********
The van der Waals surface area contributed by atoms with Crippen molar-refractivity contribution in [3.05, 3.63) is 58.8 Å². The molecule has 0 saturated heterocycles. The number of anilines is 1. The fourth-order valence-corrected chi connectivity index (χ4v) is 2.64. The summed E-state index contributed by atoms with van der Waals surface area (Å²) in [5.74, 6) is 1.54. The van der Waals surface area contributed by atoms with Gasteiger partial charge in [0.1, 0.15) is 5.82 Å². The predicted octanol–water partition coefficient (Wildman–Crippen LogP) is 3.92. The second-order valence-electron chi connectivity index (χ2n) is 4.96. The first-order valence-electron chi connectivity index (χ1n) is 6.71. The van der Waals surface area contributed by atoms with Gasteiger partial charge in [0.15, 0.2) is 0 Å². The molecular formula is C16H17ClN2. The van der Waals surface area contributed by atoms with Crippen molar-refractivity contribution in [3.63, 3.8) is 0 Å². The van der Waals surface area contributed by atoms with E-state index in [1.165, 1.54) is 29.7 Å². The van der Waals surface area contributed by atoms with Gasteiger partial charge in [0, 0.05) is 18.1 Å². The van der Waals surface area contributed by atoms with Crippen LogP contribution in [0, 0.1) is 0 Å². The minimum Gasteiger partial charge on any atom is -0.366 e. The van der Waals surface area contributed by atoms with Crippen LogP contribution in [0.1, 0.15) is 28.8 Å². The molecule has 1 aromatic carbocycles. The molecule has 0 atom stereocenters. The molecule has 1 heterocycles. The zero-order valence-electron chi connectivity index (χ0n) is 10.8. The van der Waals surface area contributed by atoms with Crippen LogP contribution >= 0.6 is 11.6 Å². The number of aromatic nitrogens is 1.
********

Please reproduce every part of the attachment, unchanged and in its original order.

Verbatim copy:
The van der Waals surface area contributed by atoms with Crippen molar-refractivity contribution in [3.05, 3.63) is 58.8 Å². The molecule has 0 saturated heterocycles. The number of anilines is 1. The fourth-order valence-corrected chi connectivity index (χ4v) is 2.64. The summed E-state index contributed by atoms with van der Waals surface area (Å²) in [5.74, 6) is 1.54. The van der Waals surface area contributed by atoms with Gasteiger partial charge in [0.1, 0.15) is 5.82 Å². The predicted octanol–water partition coefficient (Wildman–Crippen LogP) is 3.92. The second-order valence-electron chi connectivity index (χ2n) is 4.96. The first-order valence-electron chi connectivity index (χ1n) is 6.71. The van der Waals surface area contributed by atoms with Gasteiger partial charge in [0.15, 0.2) is 0 Å². The molecular formula is C16H17ClN2. The van der Waals surface area contributed by atoms with Crippen molar-refractivity contribution in [3.63, 3.8) is 0 Å². The van der Waals surface area contributed by atoms with E-state index in [1.165, 1.54) is 29.7 Å². The van der Waals surface area contributed by atoms with Gasteiger partial charge in [0, 0.05) is 18.1 Å². The van der Waals surface area contributed by atoms with Crippen LogP contribution in [0, 0.1) is 0 Å². The minimum Gasteiger partial charge on any atom is -0.366 e. The van der Waals surface area contributed by atoms with Crippen LogP contribution in [0.1, 0.15) is 28.8 Å². The molecule has 1 aromatic carbocycles. The molecule has 0 atom stereocenters. The molecule has 1 heterocycles. The zero-order valence-electron chi connectivity index (χ0n) is 10.8. The van der Waals surface area contributed by atoms with Crippen LogP contribution >= 0.6 is 11.6 Å². The number of aromatic nitrogens is 1.